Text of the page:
There are a few problems with this strategy. First, there is a significant time delay between increasing the heat input into the reboiler and when the overhead temperature changes. This delay can lead to the control valve fully opening and closing and never settling down to steady-state operation. However, this can be mitigated to some degree by reducing the operating range of the thermal fluid control valve to ±10 percent of the nominal setpoint.
Second, another issue that can arise when using this control scheme is that the ambient temperature can greatly affect the measured overhead temperature. This occurs because the temperature transmitter often is placed in piping close to the ground for ease of access for maintenance and not at the top of an 80-foot tower. The gas will cool as the acid gases flow through the pipe to the temperature measurement, and this cooling will vary based on ambient temperature.
Third, because a cool reflux stream is injected periodically into the top of the still, it can cause a sudden drop in overhead temperature. This can wreak havoc on the control system and destabilize it if not properly accounted for in control scheme design.
The Role of Operators in Regeneration Control
Even though most systems are designed and programmed to control using the overhead temperature, operators often disable this and manually set the flow of hot oil through the reboiler. The advantage to this is that the control system does not have to be tuned for various operating scenarios. The disadvantage to this is that operators generally use a conservative setting that ensures the treated gas meets the specifications. This conservative setting wastes energy that could have been avoided.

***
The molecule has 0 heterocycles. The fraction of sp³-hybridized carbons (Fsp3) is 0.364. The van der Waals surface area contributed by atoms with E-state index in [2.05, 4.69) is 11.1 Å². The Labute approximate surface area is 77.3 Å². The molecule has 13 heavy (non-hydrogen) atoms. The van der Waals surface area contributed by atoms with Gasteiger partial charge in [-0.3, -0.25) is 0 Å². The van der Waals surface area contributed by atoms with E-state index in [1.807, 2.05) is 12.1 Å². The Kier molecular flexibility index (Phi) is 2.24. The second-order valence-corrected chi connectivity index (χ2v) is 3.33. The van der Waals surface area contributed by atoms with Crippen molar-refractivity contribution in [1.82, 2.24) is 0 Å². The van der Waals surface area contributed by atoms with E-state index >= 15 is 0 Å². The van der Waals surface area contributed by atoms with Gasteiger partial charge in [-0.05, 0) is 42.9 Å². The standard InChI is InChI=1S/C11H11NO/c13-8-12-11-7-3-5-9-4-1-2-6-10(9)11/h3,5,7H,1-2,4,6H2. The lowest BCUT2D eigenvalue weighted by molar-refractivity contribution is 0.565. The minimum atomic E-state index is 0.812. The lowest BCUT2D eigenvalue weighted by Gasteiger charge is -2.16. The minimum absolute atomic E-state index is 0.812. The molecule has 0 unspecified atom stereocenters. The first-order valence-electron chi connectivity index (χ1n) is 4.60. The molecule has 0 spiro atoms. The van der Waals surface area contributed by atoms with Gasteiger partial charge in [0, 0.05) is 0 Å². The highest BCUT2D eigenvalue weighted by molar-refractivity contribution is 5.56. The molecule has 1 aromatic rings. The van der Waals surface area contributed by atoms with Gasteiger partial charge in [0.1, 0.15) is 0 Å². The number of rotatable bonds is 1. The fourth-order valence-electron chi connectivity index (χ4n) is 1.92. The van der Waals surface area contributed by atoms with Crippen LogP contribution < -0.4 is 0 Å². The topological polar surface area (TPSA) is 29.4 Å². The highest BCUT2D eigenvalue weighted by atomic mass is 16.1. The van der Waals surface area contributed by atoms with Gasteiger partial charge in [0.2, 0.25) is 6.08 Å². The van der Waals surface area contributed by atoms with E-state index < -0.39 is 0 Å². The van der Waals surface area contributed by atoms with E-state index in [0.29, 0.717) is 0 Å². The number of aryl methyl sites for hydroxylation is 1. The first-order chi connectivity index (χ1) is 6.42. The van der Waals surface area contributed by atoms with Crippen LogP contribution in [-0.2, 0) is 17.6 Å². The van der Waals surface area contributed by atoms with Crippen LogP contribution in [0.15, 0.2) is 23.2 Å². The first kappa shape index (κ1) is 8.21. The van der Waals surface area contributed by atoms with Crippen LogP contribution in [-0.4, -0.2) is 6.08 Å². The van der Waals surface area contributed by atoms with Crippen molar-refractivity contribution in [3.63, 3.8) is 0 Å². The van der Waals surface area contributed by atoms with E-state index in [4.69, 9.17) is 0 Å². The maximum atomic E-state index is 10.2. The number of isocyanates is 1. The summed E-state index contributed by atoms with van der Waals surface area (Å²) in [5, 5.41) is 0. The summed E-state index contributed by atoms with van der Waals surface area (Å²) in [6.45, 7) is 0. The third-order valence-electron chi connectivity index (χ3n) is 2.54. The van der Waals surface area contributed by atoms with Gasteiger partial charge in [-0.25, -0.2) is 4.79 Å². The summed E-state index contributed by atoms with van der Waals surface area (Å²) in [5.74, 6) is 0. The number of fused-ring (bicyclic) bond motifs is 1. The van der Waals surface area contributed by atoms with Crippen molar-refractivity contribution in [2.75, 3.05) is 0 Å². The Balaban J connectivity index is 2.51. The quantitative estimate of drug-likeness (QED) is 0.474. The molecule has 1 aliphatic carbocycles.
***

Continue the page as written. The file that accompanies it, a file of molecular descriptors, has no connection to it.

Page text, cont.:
This problem is exacerbated when the inlet gas conditions vary because the operator then has to choose a setting that works for all scenarios even if that heat load is only required a few minutes a day. This results in much higher energy costs than should be required.
The general specifications for a thermal fluid system for an amine plant will include:
- To maximize the run time, there should be 100 percent backup on the pumps.
- No yellow metals (copper alloys) should be used in any valves or piping due to the possible presence of H2S and corrosion issues that can result.
- Class I, Division 2 burner, motors and electronics should be used due to the possible presence of natural gas.
- The heater should be separated from the high pressure gas streams by at least 50 feet.
The requirements of the thermal fluid systems are further complicated if other users are added to the thermal fluid system. For instance, a mol-sieve dehydration system can require up to 600°F (315°C) thermal fluid for the regeneration of the mol sieve. The mol-sieve regeneration is an intermittent process, which must be taken into consideration when designing the overall system. In installations such as these, the amine plant can be put into a secondary loop to prevent oil at 600°F (315°C) being introduced into the reboiler.
Likewise, TEG dehydration units require thermal fluid at approximately 460°F (238°C), and stabilizer and fractionation trains require oil at various temperatures and flow rates. Therefore, it is important to work with a thermal fluid system supplier that has experience with natural gas applications so the various needs of each system are addressed in a robust, efficient and cost-effective manner.